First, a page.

Common warts

How would you treat his slightly tender lesion?

David L. Kaplan—Series Editor
University of Missouri Kansas City, University of Kansas

A 68-year-old male presented with a 10-year history of a lesion on his palm that had failed cryosurgery. There is no history of bleeding and only slightly tender when he bumps it. The solitary lesion appears to be around 1.5 cm with a keratotic rim and some hyperkeratosis within the lesion and at the external border.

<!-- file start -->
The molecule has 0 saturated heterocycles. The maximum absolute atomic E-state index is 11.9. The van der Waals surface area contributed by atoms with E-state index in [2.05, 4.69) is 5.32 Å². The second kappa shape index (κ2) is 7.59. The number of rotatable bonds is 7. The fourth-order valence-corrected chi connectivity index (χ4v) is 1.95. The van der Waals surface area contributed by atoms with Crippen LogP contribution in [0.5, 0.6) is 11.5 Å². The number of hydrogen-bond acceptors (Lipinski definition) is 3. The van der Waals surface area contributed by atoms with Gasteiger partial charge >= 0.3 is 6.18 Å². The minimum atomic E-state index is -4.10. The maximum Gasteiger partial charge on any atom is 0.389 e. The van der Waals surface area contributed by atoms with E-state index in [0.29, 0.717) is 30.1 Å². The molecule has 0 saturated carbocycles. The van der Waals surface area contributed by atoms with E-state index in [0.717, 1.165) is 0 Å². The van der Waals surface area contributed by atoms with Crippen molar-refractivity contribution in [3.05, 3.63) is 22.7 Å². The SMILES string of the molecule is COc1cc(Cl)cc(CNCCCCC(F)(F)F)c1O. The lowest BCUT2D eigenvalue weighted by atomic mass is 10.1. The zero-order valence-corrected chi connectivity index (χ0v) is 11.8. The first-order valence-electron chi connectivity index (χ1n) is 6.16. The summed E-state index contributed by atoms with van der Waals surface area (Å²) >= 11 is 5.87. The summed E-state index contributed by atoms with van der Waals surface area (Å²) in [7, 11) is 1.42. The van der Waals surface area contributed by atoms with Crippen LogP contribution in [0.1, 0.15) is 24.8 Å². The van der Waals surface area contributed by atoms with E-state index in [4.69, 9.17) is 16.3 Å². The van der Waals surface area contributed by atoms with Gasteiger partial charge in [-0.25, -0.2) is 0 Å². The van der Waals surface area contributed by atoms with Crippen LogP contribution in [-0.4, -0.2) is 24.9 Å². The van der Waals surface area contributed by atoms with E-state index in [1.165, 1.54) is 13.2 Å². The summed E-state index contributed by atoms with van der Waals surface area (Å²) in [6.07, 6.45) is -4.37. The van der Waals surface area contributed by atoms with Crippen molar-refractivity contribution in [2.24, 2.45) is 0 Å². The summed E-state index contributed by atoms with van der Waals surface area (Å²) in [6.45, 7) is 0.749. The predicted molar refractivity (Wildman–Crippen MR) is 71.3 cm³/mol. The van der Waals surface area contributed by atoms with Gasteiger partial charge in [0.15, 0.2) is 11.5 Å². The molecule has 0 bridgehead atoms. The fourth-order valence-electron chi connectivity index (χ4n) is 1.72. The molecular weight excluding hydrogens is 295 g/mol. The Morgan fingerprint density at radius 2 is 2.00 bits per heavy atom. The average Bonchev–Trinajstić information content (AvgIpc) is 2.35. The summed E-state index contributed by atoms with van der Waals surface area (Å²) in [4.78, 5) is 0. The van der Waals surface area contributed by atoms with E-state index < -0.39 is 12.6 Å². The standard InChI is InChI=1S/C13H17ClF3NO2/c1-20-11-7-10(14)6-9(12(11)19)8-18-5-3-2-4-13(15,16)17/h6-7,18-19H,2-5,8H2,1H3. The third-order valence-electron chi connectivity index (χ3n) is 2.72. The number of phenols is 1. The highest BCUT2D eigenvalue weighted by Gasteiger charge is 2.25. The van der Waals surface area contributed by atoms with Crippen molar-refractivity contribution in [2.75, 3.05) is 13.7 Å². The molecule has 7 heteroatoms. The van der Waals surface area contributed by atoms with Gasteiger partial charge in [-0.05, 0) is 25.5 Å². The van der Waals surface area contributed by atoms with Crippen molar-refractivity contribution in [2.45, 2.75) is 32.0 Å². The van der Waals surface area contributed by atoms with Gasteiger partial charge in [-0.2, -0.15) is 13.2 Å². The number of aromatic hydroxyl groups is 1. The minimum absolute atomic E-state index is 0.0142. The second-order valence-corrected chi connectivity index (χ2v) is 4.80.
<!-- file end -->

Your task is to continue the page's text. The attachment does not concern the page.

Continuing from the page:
How would you diagnose the lesion?

A. Actinic keratoses

B. Wart

C. Disseminated superficial actinic porokeratoses

D. Bowen’s disease or squamous cell carcinoma in situ

E. Lichen keratosis


Biopsy confirmed the diagnosis of a wart. Actinic keratoses would not be expected on the palm in the absence of significant UV exposure, such as hand photochemoterhapy. A giant disseminated superficial actinic porokeratosis is a reasonable thought, but should present on sun-exposed surface. Bowen’s disease could arise from human papillomavirus conversion and is not unreasonable. Lichenoid keratoses does not present in this fashion and also should appear on sun-exposed surfaces. 

These pesky lesions are as difficult to treat as plantar warts, but with patient and persistence, it can be accomplished.